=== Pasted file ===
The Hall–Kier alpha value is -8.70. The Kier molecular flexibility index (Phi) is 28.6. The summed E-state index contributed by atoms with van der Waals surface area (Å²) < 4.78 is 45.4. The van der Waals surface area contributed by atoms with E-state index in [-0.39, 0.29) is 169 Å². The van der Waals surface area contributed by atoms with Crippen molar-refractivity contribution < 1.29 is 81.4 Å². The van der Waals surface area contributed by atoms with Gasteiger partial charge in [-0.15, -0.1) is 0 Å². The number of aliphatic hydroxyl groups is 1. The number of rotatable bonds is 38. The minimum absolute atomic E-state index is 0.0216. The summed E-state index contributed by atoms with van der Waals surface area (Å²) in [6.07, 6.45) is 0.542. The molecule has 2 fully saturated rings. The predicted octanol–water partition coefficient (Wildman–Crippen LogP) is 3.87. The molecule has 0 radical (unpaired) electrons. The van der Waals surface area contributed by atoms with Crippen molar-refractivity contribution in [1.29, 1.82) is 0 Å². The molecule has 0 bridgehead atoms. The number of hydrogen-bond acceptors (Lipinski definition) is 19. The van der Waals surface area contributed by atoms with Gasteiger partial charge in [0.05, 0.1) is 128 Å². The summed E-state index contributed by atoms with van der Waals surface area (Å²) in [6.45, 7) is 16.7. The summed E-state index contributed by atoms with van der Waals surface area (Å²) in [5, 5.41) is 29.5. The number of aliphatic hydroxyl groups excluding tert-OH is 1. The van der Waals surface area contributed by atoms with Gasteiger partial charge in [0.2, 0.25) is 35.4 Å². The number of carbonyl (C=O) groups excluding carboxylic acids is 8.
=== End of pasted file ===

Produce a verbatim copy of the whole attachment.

The Hall–Kier alpha value is -8.70. The Kier molecular flexibility index (Phi) is 28.6. The summed E-state index contributed by atoms with van der Waals surface area (Å²) < 4.78 is 45.4. The van der Waals surface area contributed by atoms with E-state index in [-0.39, 0.29) is 169 Å². The van der Waals surface area contributed by atoms with Crippen molar-refractivity contribution < 1.29 is 81.4 Å². The van der Waals surface area contributed by atoms with Gasteiger partial charge in [-0.15, -0.1) is 0 Å². The number of aliphatic hydroxyl groups is 1. The number of rotatable bonds is 38. The minimum absolute atomic E-state index is 0.0216. The summed E-state index contributed by atoms with van der Waals surface area (Å²) in [6.07, 6.45) is 0.542. The molecule has 2 fully saturated rings. The predicted octanol–water partition coefficient (Wildman–Crippen LogP) is 3.87. The molecule has 0 radical (unpaired) electrons. The van der Waals surface area contributed by atoms with Crippen molar-refractivity contribution in [1.29, 1.82) is 0 Å². The molecule has 0 bridgehead atoms. The number of hydrogen-bond acceptors (Lipinski definition) is 19. The van der Waals surface area contributed by atoms with Gasteiger partial charge in [0.05, 0.1) is 128 Å². The summed E-state index contributed by atoms with van der Waals surface area (Å²) in [6.45, 7) is 16.7. The summed E-state index contributed by atoms with van der Waals surface area (Å²) in [5, 5.41) is 29.5. The number of aliphatic hydroxyl groups excluding tert-OH is 1. The van der Waals surface area contributed by atoms with Gasteiger partial charge in [0.2, 0.25) is 35.4 Å². The number of carbonyl (C=O) groups excluding carboxylic acids is 8.